Category Archives: CPA South Florida

What The Fiscal Cliff Means For Your Taxes

After tense negotiations—with a lot of publicity and the threat of deadlock and S & P credit downgrades—the terms of a fiscal cliff resolution have finally been successfully negotiated.

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The major tax provisions are as follows:

• The income tax rate increases to 39.6% (up from 35%) for individuals making more than $400,000 a year ($450,000 for joint filers; $425,000 for heads of household);

• The two-percentage-point reduction in payroll taxes for Old Age, Survivors and Disability Insurance (OASDI) tax, commonly known as the Social Security tax, will be allowed to expire;

• The higher exemption amounts for alternative minimum tax (AMT)—the so-called “patch”—are made permanent, resulting an estimated 30 million taxpayers escaping being subject to the AMT;

• Dividends and capital gains are taxed at 20% (up from 15%) for individuals making at least $400,000 ($450,000 for joint returns);

• The Personal Exemption Phaseout (PEP), which had previously been suspended, is reinstated with a starting threshold of $300,000 for joint filers and a surviving spouse, $275,000 for heads of household, $250,000 for single filers, and $150,000 (one-half of the otherwise applicable amount for joint filers) for married taxpayers filing separately. Under the phaseout, the total amount of exemptions that can be claimed by a taxpayer subject to the limitation is reduced by 2% for each $2,500 (or portion thereof) by which the taxpayer’s adjusted gross income (AGI) exceeds the applicable threshold;

• The “Pease“ limitation on deductions, which had previously been suspended, is reinstated with a threshold of $300,000 for joint filers and a surviving spouse, $275,000 for heads of household, $250,000 for single filers, and $150,000 (one-half of the otherwise applicable amount for joint filers) for married taxpayers filing separately. Thus, for taxpayers subject to the “Pease” limitation, the total amount of their itemized deductions is reduced by 3% of the amount by which the taxpayer’s AGI exceeds the threshold amount, with the reduction not to exceed 80% of the otherwise allowable itemized deductions;

• For estate, gift, and generation-skipping transfer (GST) tax purposes, for individuals dying and gifts made after 2012, there is a $5 million exemption (adjusted for inflation), and the top estate, gift and GST rate is permanently increased from 35% to 40%;

• Tax credits for businesses, including the Code Sec. 41 research credit and the Code Sec. 199 domestic production activities deduction, are generally extended through the end of 2013;

• A number of individual tax provisions have been retroactively extended through 2013. In addition, there is a five-year extension of credits that were enhanced as part of the stimulus, including the college tuition credit, the Code Sec. 32 earned income tax credit, and the Code Sec. 24 child tax credit;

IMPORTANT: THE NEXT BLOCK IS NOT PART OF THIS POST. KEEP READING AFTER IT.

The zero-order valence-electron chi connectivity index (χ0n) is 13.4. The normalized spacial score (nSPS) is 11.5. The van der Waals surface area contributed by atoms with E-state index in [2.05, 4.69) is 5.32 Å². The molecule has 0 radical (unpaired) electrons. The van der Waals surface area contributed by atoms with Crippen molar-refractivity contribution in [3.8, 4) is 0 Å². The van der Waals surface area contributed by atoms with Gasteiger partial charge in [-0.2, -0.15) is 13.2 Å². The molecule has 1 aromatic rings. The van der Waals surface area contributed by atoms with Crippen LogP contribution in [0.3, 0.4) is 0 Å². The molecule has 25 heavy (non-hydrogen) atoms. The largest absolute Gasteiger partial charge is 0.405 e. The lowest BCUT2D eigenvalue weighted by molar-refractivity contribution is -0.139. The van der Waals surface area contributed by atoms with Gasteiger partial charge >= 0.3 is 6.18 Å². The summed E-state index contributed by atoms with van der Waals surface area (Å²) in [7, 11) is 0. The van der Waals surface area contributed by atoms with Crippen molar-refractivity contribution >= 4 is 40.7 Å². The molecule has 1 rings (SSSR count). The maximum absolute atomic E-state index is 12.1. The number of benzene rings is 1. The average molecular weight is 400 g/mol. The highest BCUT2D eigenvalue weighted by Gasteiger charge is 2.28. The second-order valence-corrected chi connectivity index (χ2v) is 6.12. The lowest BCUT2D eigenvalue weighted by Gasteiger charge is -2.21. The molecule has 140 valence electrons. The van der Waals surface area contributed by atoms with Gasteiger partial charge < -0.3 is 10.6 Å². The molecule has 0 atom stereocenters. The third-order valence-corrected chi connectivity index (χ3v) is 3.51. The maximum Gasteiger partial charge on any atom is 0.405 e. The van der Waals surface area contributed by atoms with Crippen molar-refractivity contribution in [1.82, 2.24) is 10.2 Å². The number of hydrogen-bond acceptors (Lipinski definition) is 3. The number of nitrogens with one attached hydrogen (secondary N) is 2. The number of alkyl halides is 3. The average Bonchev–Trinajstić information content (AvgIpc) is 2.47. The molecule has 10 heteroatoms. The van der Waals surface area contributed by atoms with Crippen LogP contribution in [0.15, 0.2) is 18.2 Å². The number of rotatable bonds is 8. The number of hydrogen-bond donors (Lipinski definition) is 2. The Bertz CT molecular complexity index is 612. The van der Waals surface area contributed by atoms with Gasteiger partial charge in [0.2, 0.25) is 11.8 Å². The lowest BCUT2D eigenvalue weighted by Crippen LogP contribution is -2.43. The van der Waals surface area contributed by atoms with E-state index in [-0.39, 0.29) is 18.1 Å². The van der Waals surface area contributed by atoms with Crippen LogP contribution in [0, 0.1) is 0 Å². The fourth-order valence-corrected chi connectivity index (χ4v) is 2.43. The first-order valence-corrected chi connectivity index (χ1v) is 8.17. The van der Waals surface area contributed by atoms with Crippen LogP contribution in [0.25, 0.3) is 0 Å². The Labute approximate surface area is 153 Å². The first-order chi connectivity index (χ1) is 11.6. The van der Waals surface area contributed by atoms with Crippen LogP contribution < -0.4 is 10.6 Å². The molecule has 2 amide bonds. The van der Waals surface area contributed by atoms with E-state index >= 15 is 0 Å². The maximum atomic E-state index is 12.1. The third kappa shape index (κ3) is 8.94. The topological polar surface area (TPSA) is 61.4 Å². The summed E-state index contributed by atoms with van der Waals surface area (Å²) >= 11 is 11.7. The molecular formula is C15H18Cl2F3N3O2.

• Various energy credits are also extended.

• Other nontax provisions in the bill include a “doc fix,” which stops a 27% reduction in payments to Medicare doctors scheduled to go into effect. Spending cuts as offsets to accomplish this. Unemployment benefits, which were set to expire at the end of 2012, are extended for the long-term unemployed through the end of 2013

For more details please contact us. The information contained within this website is provided for informational purposes only and is not intended to substitute for obtaining accounting, tax, or financial advice from a professional accountant.

 

CPA Deerfield Beach

 

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FBAR TDF90-22.1 Deadline

May is over and June represents another filing deadline for persons who have foreign bank
accounts and investments

Some things to remember to prepare Form TD F 90-22.1, Report of Foreign Bank and
Financial Accounts, commonly referred to as FBAR, for calendar year 2011:

1. Make sure to use the most current version of the form (dated January 2012) to ensure the
filing is not rejected by FinCEN. The government does not process expired versions of this
form.

2. Calendar 2011 FBARs must be received by Treasury on or before the June 30 due date in
order to be considered timely filed. Therefore, one should plan accordingly and file the
FBAR in sufficient time in advance of the due date. No extension of time is permitted. The
familiar mailbox rule that applies for income tax returns is not applicable with respect to
FBAR.

3. For those who are able, consider the use of the BSA E-Filing system to electronically
submit the calendar 2011 FBAR. Electronic filing of FBAR is only currently available by the
actual FBAR filer, and is not yet available for practitioners to file on behalf of their clients for
calendar 2011 FBARs. All should keep in mind that FinCEN is moving forward with plans
to require mandatory electronic filing for all FBARs in the future.

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Common Payroll Mistakes

1. Classification of Employees as Independent Contractors
2. Failure to Subject Vendor Payments to Backup Withholding
3. Failure to Issue Form 1099s
4. Not Including the Fair Market Value of Gift Cards,
Prizes and Awards in Employees’ Income
5. Failing to Timely Deposit Withheld Taxes
6. Incorrectly Handling Expense Reimbursements
7. Not Including the Appropriate Value of Taxable Fringe Benefits
in Employees’ Income

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Filed under CPA South Florida, Deerfield Beach CPA, South Florida CPA